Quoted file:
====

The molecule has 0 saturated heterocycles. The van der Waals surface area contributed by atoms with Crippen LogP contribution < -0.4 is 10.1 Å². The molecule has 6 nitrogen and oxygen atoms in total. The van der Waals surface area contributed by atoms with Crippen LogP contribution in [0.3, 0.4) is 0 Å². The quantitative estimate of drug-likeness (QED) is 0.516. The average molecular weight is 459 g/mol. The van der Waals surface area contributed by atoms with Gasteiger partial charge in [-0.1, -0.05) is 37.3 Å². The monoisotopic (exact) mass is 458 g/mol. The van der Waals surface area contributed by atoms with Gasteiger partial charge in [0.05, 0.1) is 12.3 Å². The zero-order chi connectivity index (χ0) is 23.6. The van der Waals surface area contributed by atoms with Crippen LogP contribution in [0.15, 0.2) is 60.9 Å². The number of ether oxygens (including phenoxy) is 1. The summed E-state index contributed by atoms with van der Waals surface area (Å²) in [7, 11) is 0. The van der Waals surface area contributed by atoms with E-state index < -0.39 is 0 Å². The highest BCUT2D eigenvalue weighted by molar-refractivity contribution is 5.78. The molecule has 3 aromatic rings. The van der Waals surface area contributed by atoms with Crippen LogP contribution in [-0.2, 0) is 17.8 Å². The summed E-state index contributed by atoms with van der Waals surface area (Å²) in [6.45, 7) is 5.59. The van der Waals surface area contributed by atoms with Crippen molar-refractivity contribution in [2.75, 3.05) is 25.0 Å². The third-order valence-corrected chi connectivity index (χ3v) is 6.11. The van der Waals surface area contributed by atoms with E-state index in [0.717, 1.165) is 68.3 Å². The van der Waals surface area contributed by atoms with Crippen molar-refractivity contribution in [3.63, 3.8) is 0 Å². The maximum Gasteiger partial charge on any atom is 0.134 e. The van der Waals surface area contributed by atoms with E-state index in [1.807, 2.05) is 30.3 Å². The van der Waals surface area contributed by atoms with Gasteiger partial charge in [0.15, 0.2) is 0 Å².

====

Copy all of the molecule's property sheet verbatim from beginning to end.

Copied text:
The molecule has 0 saturated heterocycles. The van der Waals surface area contributed by atoms with Crippen LogP contribution < -0.4 is 10.1 Å². The molecule has 6 nitrogen and oxygen atoms in total. The van der Waals surface area contributed by atoms with Crippen LogP contribution in [0.3, 0.4) is 0 Å². The quantitative estimate of drug-likeness (QED) is 0.516. The average molecular weight is 459 g/mol. The van der Waals surface area contributed by atoms with Gasteiger partial charge in [-0.1, -0.05) is 37.3 Å². The monoisotopic (exact) mass is 458 g/mol. The van der Waals surface area contributed by atoms with Gasteiger partial charge in [0.05, 0.1) is 12.3 Å². The zero-order chi connectivity index (χ0) is 23.6. The van der Waals surface area contributed by atoms with Crippen LogP contribution in [0.15, 0.2) is 60.9 Å². The number of ether oxygens (including phenoxy) is 1. The summed E-state index contributed by atoms with van der Waals surface area (Å²) in [7, 11) is 0. The van der Waals surface area contributed by atoms with E-state index < -0.39 is 0 Å². The highest BCUT2D eigenvalue weighted by molar-refractivity contribution is 5.78. The molecule has 3 aromatic rings. The van der Waals surface area contributed by atoms with Crippen LogP contribution in [-0.2, 0) is 17.8 Å². The summed E-state index contributed by atoms with van der Waals surface area (Å²) in [6.45, 7) is 5.59. The van der Waals surface area contributed by atoms with Crippen molar-refractivity contribution in [2.75, 3.05) is 25.0 Å². The third-order valence-corrected chi connectivity index (χ3v) is 6.11. The van der Waals surface area contributed by atoms with E-state index in [0.717, 1.165) is 68.3 Å². The van der Waals surface area contributed by atoms with Crippen molar-refractivity contribution in [3.63, 3.8) is 0 Å². The maximum Gasteiger partial charge on any atom is 0.134 e. The van der Waals surface area contributed by atoms with E-state index in [1.807, 2.05) is 30.3 Å². The van der Waals surface area contributed by atoms with Gasteiger partial charge in [0.15, 0.2) is 0 Å².